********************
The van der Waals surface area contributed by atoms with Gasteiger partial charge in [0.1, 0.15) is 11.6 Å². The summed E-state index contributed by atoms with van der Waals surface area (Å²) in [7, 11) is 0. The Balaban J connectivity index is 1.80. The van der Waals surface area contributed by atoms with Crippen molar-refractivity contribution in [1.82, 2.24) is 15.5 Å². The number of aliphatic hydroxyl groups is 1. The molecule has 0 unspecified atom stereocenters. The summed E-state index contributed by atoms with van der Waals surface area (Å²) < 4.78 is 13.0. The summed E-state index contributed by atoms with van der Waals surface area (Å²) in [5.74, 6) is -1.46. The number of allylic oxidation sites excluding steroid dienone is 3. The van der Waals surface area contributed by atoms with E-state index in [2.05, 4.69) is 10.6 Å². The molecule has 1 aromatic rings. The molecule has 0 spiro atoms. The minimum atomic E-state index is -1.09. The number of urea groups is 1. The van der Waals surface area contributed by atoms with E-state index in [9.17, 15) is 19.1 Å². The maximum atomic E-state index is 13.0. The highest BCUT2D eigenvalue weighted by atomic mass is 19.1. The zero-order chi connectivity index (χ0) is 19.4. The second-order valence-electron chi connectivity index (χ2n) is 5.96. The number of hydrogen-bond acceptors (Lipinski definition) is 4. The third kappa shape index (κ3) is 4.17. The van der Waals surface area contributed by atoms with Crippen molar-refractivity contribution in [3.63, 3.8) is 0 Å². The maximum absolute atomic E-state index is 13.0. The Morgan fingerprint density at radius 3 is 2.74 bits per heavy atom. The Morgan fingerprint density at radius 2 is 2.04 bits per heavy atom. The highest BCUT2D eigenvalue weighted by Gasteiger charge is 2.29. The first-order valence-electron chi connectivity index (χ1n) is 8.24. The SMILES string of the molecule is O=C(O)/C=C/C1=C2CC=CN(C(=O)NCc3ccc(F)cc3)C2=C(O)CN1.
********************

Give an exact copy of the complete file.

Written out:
The van der Waals surface area contributed by atoms with Gasteiger partial charge in [0.1, 0.15) is 11.6 Å². The summed E-state index contributed by atoms with van der Waals surface area (Å²) in [7, 11) is 0. The Balaban J connectivity index is 1.80. The van der Waals surface area contributed by atoms with Crippen molar-refractivity contribution in [1.82, 2.24) is 15.5 Å². The number of aliphatic hydroxyl groups is 1. The molecule has 0 unspecified atom stereocenters. The summed E-state index contributed by atoms with van der Waals surface area (Å²) < 4.78 is 13.0. The summed E-state index contributed by atoms with van der Waals surface area (Å²) in [5.74, 6) is -1.46. The number of allylic oxidation sites excluding steroid dienone is 3. The van der Waals surface area contributed by atoms with E-state index in [2.05, 4.69) is 10.6 Å². The molecule has 1 aromatic rings. The molecule has 0 spiro atoms. The minimum atomic E-state index is -1.09. The number of urea groups is 1. The van der Waals surface area contributed by atoms with E-state index in [9.17, 15) is 19.1 Å². The maximum atomic E-state index is 13.0. The highest BCUT2D eigenvalue weighted by atomic mass is 19.1. The zero-order chi connectivity index (χ0) is 19.4. The second-order valence-electron chi connectivity index (χ2n) is 5.96. The number of hydrogen-bond acceptors (Lipinski definition) is 4. The third kappa shape index (κ3) is 4.17. The van der Waals surface area contributed by atoms with Crippen molar-refractivity contribution in [3.63, 3.8) is 0 Å². The maximum absolute atomic E-state index is 13.0. The Morgan fingerprint density at radius 3 is 2.74 bits per heavy atom. The Morgan fingerprint density at radius 2 is 2.04 bits per heavy atom. The highest BCUT2D eigenvalue weighted by Gasteiger charge is 2.29. The first-order valence-electron chi connectivity index (χ1n) is 8.24. The SMILES string of the molecule is O=C(O)/C=C/C1=C2CC=CN(C(=O)NCc3ccc(F)cc3)C2=C(O)CN1.